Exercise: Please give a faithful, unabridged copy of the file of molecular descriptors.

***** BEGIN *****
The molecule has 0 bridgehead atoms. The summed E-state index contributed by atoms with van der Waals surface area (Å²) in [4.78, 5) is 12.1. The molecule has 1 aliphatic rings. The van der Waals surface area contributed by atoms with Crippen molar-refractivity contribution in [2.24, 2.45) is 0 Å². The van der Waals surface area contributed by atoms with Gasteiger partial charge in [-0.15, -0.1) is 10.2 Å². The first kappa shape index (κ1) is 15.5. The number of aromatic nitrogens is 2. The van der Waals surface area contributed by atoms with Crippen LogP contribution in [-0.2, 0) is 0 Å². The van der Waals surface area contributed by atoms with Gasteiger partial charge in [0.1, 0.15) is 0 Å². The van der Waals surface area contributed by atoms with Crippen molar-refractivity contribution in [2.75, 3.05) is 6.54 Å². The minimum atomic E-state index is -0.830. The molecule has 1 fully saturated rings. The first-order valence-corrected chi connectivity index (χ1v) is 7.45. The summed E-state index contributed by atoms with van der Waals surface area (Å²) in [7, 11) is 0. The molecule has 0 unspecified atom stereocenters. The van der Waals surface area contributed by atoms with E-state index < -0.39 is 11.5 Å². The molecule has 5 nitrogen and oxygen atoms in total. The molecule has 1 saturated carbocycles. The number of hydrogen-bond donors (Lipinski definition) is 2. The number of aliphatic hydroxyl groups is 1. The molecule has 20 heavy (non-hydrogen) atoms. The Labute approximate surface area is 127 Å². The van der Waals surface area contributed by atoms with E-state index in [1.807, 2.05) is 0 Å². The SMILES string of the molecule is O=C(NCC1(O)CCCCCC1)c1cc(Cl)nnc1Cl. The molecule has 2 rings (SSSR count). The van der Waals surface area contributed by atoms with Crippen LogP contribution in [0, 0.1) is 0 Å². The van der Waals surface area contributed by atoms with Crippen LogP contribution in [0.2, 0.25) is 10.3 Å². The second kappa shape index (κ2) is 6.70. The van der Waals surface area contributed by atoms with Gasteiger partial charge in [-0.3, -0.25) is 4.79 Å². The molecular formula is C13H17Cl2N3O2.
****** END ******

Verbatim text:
The molecule has 0 bridgehead atoms. The summed E-state index contributed by atoms with van der Waals surface area (Å²) in [4.78, 5) is 12.1. The molecule has 1 aliphatic rings. The van der Waals surface area contributed by atoms with Crippen molar-refractivity contribution in [2.24, 2.45) is 0 Å². The van der Waals surface area contributed by atoms with Gasteiger partial charge in [-0.15, -0.1) is 10.2 Å². The first kappa shape index (κ1) is 15.5. The number of aromatic nitrogens is 2. The van der Waals surface area contributed by atoms with Crippen LogP contribution in [-0.2, 0) is 0 Å². The van der Waals surface area contributed by atoms with Gasteiger partial charge in [0.1, 0.15) is 0 Å². The van der Waals surface area contributed by atoms with Crippen molar-refractivity contribution in [2.75, 3.05) is 6.54 Å². The minimum atomic E-state index is -0.830. The molecule has 1 fully saturated rings. The first-order valence-corrected chi connectivity index (χ1v) is 7.45. The summed E-state index contributed by atoms with van der Waals surface area (Å²) in [7, 11) is 0. The molecule has 0 unspecified atom stereocenters. The van der Waals surface area contributed by atoms with E-state index < -0.39 is 11.5 Å². The molecule has 5 nitrogen and oxygen atoms in total. The molecule has 1 saturated carbocycles. The number of hydrogen-bond donors (Lipinski definition) is 2. The number of aliphatic hydroxyl groups is 1. The molecule has 20 heavy (non-hydrogen) atoms. The Labute approximate surface area is 127 Å². The van der Waals surface area contributed by atoms with E-state index in [1.807, 2.05) is 0 Å². The SMILES string of the molecule is O=C(NCC1(O)CCCCCC1)c1cc(Cl)nnc1Cl. The molecule has 2 rings (SSSR count). The van der Waals surface area contributed by atoms with Crippen LogP contribution in [0, 0.1) is 0 Å². The van der Waals surface area contributed by atoms with Crippen LogP contribution in [0.2, 0.25) is 10.3 Å². The second kappa shape index (κ2) is 6.70. The van der Waals surface area contributed by atoms with Gasteiger partial charge in [-0.3, -0.25) is 4.79 Å². The molecular formula is C13H17Cl2N3O2.